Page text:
● Ultraviolet weathering
● Wind loading
● Structural loading due to snow or water
● Freeze–thaw cycles
● Thermal movement
● Differential movement
● Mildew and algae attack
● Chemical and pollution attack from chloride ions, sulfates, nitrates, and carbon dioxide Chemical and pollution attack is becoming ever more frequent and difficult to contend with. Chloride ions (salts) are extremely corrosive to the reinforcing steel present in all structures, whether it is structural steel, reinforcing steel, or building components such as shelf angles.
Even if steel is protected by encasement in concrete or is covered with a brick facade, water that penetrates these substrates carries chloride ions that attack the steel. Once steel begins to corrode it increases greatly in size, causing spalling of adjacent materials and structural cracking of substrates.
All geographic areas are subject to chloride ion exposure. In coastal areas, salt spray is concentrated and spread by wind conditions; in northern climates, road salts are used during winter months. Both increase chloride quantities available for corrosive effects on envelope components.
Acid rain now affects all regions of the world. When sulfates and nitrates present in the atmosphere are mixed with water, they create sulfuric and nitric acids (acid rain), which affect all building envelope components. Acids attack the calcium compounds of concrete and masonry surfaces, causing substrate deterioration. They also affect exposed metals on a structure such as flashing, shelf angles, and lintel beams.
Within masonry or concrete substrates, a process of destructive weathering called car- bonation occurs to unprotected, unwaterproofed surfaces. Carbonation is the deterioration of cementitious compounds found in masonry substrates when exposed to the atmospheric pollutant carbon dioxide (automobile exhaust).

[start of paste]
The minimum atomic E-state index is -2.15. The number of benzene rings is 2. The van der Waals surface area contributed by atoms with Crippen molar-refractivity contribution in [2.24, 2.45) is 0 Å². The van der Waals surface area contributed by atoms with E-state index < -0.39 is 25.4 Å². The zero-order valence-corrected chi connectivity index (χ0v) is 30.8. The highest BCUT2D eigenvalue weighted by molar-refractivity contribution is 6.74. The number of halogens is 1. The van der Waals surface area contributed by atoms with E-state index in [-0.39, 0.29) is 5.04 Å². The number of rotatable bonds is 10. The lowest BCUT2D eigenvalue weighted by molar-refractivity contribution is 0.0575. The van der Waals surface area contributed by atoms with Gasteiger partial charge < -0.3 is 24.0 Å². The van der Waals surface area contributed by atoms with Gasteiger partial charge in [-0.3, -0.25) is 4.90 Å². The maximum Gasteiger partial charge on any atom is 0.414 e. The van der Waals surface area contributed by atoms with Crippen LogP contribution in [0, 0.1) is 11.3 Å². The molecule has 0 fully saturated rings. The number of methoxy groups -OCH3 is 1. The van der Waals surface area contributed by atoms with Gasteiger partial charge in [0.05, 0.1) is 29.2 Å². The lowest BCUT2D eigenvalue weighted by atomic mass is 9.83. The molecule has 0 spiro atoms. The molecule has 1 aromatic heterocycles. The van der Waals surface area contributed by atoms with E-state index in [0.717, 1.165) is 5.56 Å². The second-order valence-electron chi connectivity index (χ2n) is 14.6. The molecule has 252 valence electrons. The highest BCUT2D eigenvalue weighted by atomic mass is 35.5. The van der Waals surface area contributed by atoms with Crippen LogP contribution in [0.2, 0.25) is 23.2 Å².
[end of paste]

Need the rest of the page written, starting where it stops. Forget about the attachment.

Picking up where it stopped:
Carbon dioxide mixes with water to form carbonic acid, which then penetrates a masonry or concrete substrate. This acid begins deteriorating cementitious compounds that form part of a substrate.
Carbonic acid also causes corrosion of embedded reinforcing steel such as shelf angles by changing the substrate alkalinity that surrounds this steel. Reinforcing steel, which is normally protected by the high alkalinity of concrete, begins to corrode when carbonic acid change lowers alkalinity while also deteriorating the cementitious materials.
Roofing systems will deteriorate because of algae attack. Waterproof coatings become brittle and fail due to ultraviolet weathering. Thermal movement will split or cause cracks in a building envelope. This requires that any waterproof material or component of the building envelope be resistant to all these elements, thus ensuring their effectiveness and, in turn, protecting a building during its life-cycling.
Finally, an envelope is also subject to building movement, both during and after construction. Building envelope components must withstand this movement; otherwise, designs must include allowances for movement or cracking within the waterproofing material.
Cracking of waterproofing systems occur because of structural settlement, structuralloading, vibration, shrinkage of materials, thermal movement, and differential movement.
To ensure successful life-cycling of a building envelope, allowances for movement must be made, including expansion and control joints, or materials must be chosen that can withstand expected movement.
All these exposure problems must be considered when choosing a system for water- proofing above-grade envelope portions. Above-grade waterproofing systems include the following horizontal and vertical applications:
● Clear repellents
● Cementitious coatings
● Elastomeric coatings
● Deck coatings
● Clear deck sealers
● Protected membranes